Ants are one of the most common pests found in and around homes in Minnesota. Most common ants found invading homes in Minnesota include carpenter ants, cornfield ants, pharaoh ants pavement ants, and thief ants. Species vary in size and color and differences in the antenna, head, thorax, petiole and abdomen allow for identification of individual ant species. Reproductive male ants have wings and may be mistaken for termites. Ants live in colonies and are social insects. The ant colony consists of castes and are made up of a queen, winged males, major workers and minor workers.
We perform a thorough inspection identifying ant type, nest locations, food sources, structural problems contributing to the infestation including water leaks, water damage, foundation issues, problems with landscaping, sanitation problems and tree and shrub issues. These should all be addressed to ensure complete control of this insect.
Ant treatment varies according to species of ant, nest locations, foraging locations, and time of year. We use combinations of long lasting non repellent insecticides which are non-detectible to ants and are transferred by foraging ants back to the nest sites these non-repellents are long lasting and can be used as part of a yearly ant prevention program. Dust formulations may be used in wall voids and other inaccessible areas. Baits may be used which are consumed by foraging ants and brought back to the nest.
Preventing ants from entering the home can be difficult and frustrating. Proper food storage and waste management indoors and out can play a major role. Vacuum daily, correct moisture problems, empty and clean trash bins regularly, keep dishes clean, and clean kitchen surfaces often. Use caulk to seal cracks where ants are entering the home. The use of glue board traps can detect ant infestations early on and aid in treatment.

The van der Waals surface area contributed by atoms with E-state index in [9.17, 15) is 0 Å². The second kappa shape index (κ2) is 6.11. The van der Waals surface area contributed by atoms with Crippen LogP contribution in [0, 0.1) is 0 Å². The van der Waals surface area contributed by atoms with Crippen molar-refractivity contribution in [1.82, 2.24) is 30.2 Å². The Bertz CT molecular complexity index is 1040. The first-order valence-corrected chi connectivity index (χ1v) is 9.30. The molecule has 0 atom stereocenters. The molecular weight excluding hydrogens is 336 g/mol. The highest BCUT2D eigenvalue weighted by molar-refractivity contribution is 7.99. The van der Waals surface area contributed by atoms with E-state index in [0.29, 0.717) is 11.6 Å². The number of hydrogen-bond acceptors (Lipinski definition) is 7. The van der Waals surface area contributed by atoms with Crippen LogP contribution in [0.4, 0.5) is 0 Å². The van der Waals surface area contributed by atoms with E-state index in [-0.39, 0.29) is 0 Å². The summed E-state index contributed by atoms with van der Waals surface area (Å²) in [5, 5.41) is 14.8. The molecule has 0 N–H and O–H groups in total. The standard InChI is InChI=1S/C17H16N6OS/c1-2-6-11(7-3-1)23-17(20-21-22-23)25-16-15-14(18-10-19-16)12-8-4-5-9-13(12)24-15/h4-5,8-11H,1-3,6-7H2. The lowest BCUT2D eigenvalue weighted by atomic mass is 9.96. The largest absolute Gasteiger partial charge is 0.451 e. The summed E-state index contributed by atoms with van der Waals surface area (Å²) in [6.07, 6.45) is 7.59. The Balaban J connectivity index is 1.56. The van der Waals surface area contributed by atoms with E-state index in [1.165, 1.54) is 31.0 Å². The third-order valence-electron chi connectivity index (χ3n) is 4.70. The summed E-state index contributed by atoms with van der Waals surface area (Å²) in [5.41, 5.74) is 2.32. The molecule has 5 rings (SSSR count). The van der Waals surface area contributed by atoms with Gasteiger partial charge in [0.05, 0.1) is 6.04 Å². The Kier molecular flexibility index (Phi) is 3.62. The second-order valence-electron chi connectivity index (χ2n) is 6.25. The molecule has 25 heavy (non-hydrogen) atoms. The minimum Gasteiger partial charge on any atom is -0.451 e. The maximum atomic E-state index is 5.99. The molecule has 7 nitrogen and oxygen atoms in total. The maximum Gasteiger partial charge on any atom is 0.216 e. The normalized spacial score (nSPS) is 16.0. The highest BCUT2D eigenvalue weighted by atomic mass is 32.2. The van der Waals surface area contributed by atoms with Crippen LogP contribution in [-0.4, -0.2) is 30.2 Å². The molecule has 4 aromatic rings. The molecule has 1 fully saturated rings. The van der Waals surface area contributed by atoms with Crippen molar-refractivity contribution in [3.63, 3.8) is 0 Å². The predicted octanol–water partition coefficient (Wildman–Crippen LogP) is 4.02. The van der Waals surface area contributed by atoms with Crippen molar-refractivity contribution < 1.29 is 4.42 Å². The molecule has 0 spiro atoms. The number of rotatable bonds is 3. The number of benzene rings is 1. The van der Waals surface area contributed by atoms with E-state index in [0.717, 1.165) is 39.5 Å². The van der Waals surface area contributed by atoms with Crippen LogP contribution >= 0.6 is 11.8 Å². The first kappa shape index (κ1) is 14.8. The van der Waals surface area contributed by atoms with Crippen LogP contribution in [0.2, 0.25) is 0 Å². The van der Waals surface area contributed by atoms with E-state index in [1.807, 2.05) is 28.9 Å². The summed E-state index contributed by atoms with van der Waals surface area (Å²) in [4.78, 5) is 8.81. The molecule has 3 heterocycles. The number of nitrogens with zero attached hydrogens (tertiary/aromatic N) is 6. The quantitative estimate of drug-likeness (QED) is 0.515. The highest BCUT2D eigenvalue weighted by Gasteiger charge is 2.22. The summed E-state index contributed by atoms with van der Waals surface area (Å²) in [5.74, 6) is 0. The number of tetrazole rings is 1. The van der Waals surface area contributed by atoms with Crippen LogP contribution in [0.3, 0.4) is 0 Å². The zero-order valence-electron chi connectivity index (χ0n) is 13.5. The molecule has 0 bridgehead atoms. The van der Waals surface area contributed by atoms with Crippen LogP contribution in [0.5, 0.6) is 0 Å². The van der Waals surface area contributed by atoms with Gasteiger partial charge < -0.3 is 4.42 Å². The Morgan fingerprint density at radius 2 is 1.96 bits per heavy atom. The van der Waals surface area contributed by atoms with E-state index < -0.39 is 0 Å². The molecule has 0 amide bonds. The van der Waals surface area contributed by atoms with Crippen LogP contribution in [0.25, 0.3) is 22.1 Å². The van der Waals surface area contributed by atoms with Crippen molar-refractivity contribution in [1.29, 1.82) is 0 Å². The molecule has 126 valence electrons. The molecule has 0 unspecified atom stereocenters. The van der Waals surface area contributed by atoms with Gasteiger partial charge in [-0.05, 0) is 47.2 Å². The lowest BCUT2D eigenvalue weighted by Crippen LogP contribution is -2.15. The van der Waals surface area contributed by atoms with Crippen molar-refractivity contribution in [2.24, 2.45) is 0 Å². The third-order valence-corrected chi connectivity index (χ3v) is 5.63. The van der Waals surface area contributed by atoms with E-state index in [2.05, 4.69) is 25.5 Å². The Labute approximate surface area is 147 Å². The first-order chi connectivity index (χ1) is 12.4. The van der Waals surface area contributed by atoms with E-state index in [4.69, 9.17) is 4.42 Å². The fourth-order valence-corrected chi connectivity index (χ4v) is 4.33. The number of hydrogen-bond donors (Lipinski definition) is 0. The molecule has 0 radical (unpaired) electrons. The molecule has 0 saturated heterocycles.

Carpenter ants are usually large about 1/4 inch to 3/4 of an inch in length and typically are blackish or very dark bodied. Workers have rather large mandibles (chewing mouth parts). The damage these ants cause is a result of their nesting habits. These ants build their nests in moist or rotted wood. While carpenter ants do not eat wood large colonies can be very destructive. Colonies usually consist of a primary nest outdoors and one or several satellite nests which are often times located indoors. The elimination of all nests is required for complete carpenter ant control making treatment success difficult.
We start with thorough inspection both inside of the home and outdoors. Indoors we are looking for active ants, moist or decayed wood, leaks in and around plumbing, and small piles of wood they leave behind called frass. Common nesting sites indoors include bathrooms, sinks, kitchens, wall voids, doors, areas around windows and in the attic. Outdoors the carpenter ants nests will typically be found in trees, tree stumps, landscaping timbers, firewood piles and fence posts.
Indoors we use a combination of dusts, fast acting insecticides for quick knock down, and slow acting non repellent insecticides in areas where nests and ant activity are found or reported. Outdoors we use non-repellent insecticides that are transferred by foraging carpenter ants back to the nesting locations. Exterior treatments consist of a barrier treatment which is made 2 feet up and two feet out around the homes foundation. Crack and crevice treatments are made to potential entry points such as around windows, eaves and soffits, decks, and nesting locations. We use a two treatment process to insure carpenter ant control this program can be continued yearly as a carpenter ant prevention program.
Indoors remove water damaged wood if possible and correct the cause for the damage. Repair leaky sinks toilets, baths, pipes, windows, and roofs. Increase ventilation in crawl spaces, basements, attics or other damp areas. Thoroughly inspect firewood before bringing it into your home. Outdoors remove rotted or decayed trees, fence posts, firewood, stumps, tree roots, and landscaping timbers. All trees and shrubs making physical contact with the homes siding or roof should be trimmed back at least one foot to eliminate potential entry points.